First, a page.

Passwordless login is a way to verify a shopper’s identity without using a password. It offers protection against cyberattacks, such as phishing and brute-force password cracking. Passwordless login systems use authentication methods that are more secure than regular passwords, including magic links and one-time codes.
In this guide, you'll learn how to implement passwordless login in your website or app using the Shopper Login and API Access Service (SLAS).
To understand how passwordless login with SLAS works, let’s look at an overview of the process:
- The shopper requests a passwordless login.
- Your app calls the authorizePasswordlessCustomer endpoint and provides a callback URI.
- SLAS makes a HTTP POST request to your callback URI, including the shoppers contact information and a eight-digit passwordless token that can be used to authenticate the shopper.
- The app sends passwordless token to the shopper over email, SMS or another mechanism.
- The shopper provides the passwordless token to the app either by clicking a link or entering the it manually.
- Your app calls the getPasswordLessAccessToken endpoint to authenticate the shopper and get a SLAS access and refresh token.
- The access token can be used to make authorized requests on behalf of the shopper.
- A publicly accessible callback URL, such as an ECOM instance, Managed Runtime environment, or your own server. If you don't have a public callback URL, you can use a service like Webhook.site for testing purposes.
- A mechanism to share the passwordless token to the shopper, such as email or SMS.
- A SLAS private client configured to work with passwordless login.
If you haven’t already created a SLAS private client, follow the instructions in Authorization for Shopper APIs to create one and return to this guide. Only private clients can be used for passwordless login.
To configure a private client for passwordless login, follow these steps in the SLAS Admin UI:
- From the top navigation, click Clients.
- Click the Edit link next to the client ID that you created earlier.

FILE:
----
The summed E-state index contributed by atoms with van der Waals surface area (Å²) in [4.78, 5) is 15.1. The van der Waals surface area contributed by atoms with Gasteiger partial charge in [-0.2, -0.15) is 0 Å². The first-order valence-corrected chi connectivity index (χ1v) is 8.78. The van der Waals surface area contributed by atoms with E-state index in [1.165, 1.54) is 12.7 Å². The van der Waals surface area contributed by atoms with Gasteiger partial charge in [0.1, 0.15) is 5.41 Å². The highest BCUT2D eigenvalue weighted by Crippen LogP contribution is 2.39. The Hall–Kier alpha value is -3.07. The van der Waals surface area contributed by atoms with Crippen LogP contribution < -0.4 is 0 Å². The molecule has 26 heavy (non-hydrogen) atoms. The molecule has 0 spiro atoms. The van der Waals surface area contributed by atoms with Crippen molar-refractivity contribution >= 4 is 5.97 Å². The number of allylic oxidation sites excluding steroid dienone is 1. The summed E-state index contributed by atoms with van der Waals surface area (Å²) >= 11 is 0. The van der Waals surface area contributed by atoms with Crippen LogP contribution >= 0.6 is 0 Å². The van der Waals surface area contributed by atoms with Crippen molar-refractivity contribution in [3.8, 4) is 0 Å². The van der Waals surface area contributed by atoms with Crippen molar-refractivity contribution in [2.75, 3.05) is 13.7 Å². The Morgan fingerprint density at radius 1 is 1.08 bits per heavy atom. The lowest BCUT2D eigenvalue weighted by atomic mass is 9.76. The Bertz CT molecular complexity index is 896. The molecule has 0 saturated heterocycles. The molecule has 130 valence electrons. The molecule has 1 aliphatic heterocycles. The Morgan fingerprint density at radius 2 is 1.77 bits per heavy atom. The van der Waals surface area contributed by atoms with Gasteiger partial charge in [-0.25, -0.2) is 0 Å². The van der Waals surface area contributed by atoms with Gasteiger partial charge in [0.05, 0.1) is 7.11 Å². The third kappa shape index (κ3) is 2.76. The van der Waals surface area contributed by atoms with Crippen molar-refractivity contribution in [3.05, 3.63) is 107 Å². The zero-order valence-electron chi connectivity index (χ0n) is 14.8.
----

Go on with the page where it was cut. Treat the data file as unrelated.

- In the Scopes field, add
- In the Callback URL field, enter the callback URI that you prepared earlier.
Unlike the Redirect URL field, the Callback URL field doesn’t support wildcards. Always include the full URL for a callback, including the protocol.
Imagine you’re building passwordless login flow for a storefront hosted at
www.example.com. The shopper begins the flow by entering their username and requesting a passwordless login over email.
Request the authorizePasswordlessCustomer endpoint:
user_id parameter must be the shopper’s actual login credential,
profile.credentials.login. Although the login credential can be an email address, it is not guaranteed to be the same as
SLAS makes a HTTP POST request to the provided callback URI. The request body is a JSON payload:
It contains both an email address and a phone number that belongs to the customer. The value of
phone is set to the value of
phoneMobile in the B2C Commerce system. If
phoneMobile is not available, SLAS uses the value of
The value of
token is the passwordless token you can send to the shopper.
Your app should send the passwordless token to the shopper over email or SMS.
The token is good for up to ten minutes. If the token expires, you must restart the passwordless login flow.
The shopper must provide the passwordless token to your app, either by following a link or manually entering it.
Request the getPasswordLessAccessToken endpoint to exchange the passwordless token for an access token:
The access token (Shopper JWT) returned by SLAS can now be used to make calls to the Shopper APIs!
To use Passwordless Login with Storefront Reference Architecture (SFRA), you can use the community maintained PasswordLess Login cartridge.
To access the code, you need access to the Salesforce Commerce Cloud GitHub.